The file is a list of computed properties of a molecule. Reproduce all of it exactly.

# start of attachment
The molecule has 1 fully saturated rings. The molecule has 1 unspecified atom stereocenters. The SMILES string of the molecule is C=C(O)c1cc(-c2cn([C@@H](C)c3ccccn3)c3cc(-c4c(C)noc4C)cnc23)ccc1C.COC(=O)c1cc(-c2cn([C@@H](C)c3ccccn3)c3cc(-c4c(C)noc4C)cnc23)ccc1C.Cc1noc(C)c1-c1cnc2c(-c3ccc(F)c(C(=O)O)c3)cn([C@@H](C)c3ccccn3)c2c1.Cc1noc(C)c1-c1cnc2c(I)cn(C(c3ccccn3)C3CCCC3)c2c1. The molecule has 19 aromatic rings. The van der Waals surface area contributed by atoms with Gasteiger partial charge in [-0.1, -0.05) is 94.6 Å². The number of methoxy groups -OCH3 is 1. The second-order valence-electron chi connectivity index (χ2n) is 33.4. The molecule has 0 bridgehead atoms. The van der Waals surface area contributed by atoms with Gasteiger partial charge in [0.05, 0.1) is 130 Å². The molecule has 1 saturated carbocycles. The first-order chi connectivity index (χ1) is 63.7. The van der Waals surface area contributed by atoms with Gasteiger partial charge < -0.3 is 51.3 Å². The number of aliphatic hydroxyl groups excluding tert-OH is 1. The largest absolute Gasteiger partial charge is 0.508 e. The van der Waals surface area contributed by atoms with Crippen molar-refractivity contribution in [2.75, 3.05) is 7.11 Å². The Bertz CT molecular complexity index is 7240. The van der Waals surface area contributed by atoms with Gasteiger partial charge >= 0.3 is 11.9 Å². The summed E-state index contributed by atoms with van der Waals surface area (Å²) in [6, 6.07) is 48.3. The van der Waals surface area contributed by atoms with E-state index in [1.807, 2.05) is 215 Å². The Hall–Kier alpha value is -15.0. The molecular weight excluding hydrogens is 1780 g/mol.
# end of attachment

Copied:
The molecule has 1 fully saturated rings. The molecule has 1 unspecified atom stereocenters. The SMILES string of the molecule is C=C(O)c1cc(-c2cn([C@@H](C)c3ccccn3)c3cc(-c4c(C)noc4C)cnc23)ccc1C.COC(=O)c1cc(-c2cn([C@@H](C)c3ccccn3)c3cc(-c4c(C)noc4C)cnc23)ccc1C.Cc1noc(C)c1-c1cnc2c(-c3ccc(F)c(C(=O)O)c3)cn([C@@H](C)c3ccccn3)c2c1.Cc1noc(C)c1-c1cnc2c(I)cn(C(c3ccccn3)C3CCCC3)c2c1. The molecule has 19 aromatic rings. The van der Waals surface area contributed by atoms with Gasteiger partial charge in [-0.1, -0.05) is 94.6 Å². The number of methoxy groups -OCH3 is 1. The second-order valence-electron chi connectivity index (χ2n) is 33.4. The molecule has 0 bridgehead atoms. The van der Waals surface area contributed by atoms with Gasteiger partial charge in [0.05, 0.1) is 130 Å². The molecule has 1 saturated carbocycles. The first-order chi connectivity index (χ1) is 63.7. The van der Waals surface area contributed by atoms with Gasteiger partial charge < -0.3 is 51.3 Å². The number of aliphatic hydroxyl groups excluding tert-OH is 1. The largest absolute Gasteiger partial charge is 0.508 e. The van der Waals surface area contributed by atoms with Crippen molar-refractivity contribution in [2.75, 3.05) is 7.11 Å². The Bertz CT molecular complexity index is 7240. The van der Waals surface area contributed by atoms with Gasteiger partial charge >= 0.3 is 11.9 Å². The summed E-state index contributed by atoms with van der Waals surface area (Å²) in [6, 6.07) is 48.3. The van der Waals surface area contributed by atoms with E-state index in [1.807, 2.05) is 215 Å². The Hall–Kier alpha value is -15.0. The molecular weight excluding hydrogens is 1780 g/mol.